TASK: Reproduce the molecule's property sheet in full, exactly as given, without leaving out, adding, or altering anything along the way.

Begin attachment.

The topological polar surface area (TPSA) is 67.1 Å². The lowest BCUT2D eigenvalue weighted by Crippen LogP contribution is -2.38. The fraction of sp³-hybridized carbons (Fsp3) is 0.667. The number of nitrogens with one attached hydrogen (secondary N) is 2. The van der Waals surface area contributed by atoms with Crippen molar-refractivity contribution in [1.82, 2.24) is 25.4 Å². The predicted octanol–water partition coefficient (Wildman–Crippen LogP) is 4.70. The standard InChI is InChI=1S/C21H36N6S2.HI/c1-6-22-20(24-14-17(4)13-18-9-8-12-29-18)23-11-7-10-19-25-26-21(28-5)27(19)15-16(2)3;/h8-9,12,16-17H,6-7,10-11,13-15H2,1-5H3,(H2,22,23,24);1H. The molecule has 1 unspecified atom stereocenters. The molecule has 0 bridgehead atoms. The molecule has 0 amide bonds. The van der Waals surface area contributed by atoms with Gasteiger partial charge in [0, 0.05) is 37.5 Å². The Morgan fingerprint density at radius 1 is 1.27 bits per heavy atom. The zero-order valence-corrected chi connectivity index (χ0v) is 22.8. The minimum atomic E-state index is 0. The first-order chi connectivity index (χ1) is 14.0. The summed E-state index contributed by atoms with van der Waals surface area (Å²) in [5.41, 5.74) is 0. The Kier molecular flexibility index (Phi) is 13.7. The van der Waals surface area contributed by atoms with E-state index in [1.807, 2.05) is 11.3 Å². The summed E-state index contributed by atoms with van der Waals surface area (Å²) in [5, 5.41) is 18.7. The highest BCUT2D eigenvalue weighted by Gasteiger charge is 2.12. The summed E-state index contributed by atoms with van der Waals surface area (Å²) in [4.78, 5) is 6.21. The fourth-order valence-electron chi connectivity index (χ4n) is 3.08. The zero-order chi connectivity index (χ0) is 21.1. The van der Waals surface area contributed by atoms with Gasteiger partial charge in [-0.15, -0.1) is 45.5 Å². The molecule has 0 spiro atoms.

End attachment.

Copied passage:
The topological polar surface area (TPSA) is 67.1 Å². The lowest BCUT2D eigenvalue weighted by Crippen LogP contribution is -2.38. The fraction of sp³-hybridized carbons (Fsp3) is 0.667. The number of nitrogens with one attached hydrogen (secondary N) is 2. The van der Waals surface area contributed by atoms with Crippen molar-refractivity contribution in [1.82, 2.24) is 25.4 Å². The predicted octanol–water partition coefficient (Wildman–Crippen LogP) is 4.70. The standard InChI is InChI=1S/C21H36N6S2.HI/c1-6-22-20(24-14-17(4)13-18-9-8-12-29-18)23-11-7-10-19-25-26-21(28-5)27(19)15-16(2)3;/h8-9,12,16-17H,6-7,10-11,13-15H2,1-5H3,(H2,22,23,24);1H. The molecule has 1 unspecified atom stereocenters. The molecule has 0 bridgehead atoms. The molecule has 0 amide bonds. The van der Waals surface area contributed by atoms with Gasteiger partial charge in [0, 0.05) is 37.5 Å². The Morgan fingerprint density at radius 1 is 1.27 bits per heavy atom. The zero-order valence-corrected chi connectivity index (χ0v) is 22.8. The minimum atomic E-state index is 0. The first-order chi connectivity index (χ1) is 14.0. The summed E-state index contributed by atoms with van der Waals surface area (Å²) in [5.41, 5.74) is 0. The Kier molecular flexibility index (Phi) is 13.7. The van der Waals surface area contributed by atoms with E-state index in [1.807, 2.05) is 11.3 Å². The summed E-state index contributed by atoms with van der Waals surface area (Å²) in [5, 5.41) is 18.7. The highest BCUT2D eigenvalue weighted by Gasteiger charge is 2.12. The summed E-state index contributed by atoms with van der Waals surface area (Å²) in [4.78, 5) is 6.21. The fourth-order valence-electron chi connectivity index (χ4n) is 3.08. The zero-order chi connectivity index (χ0) is 21.1. The van der Waals surface area contributed by atoms with Gasteiger partial charge in [-0.15, -0.1) is 45.5 Å². The molecule has 0 spiro atoms.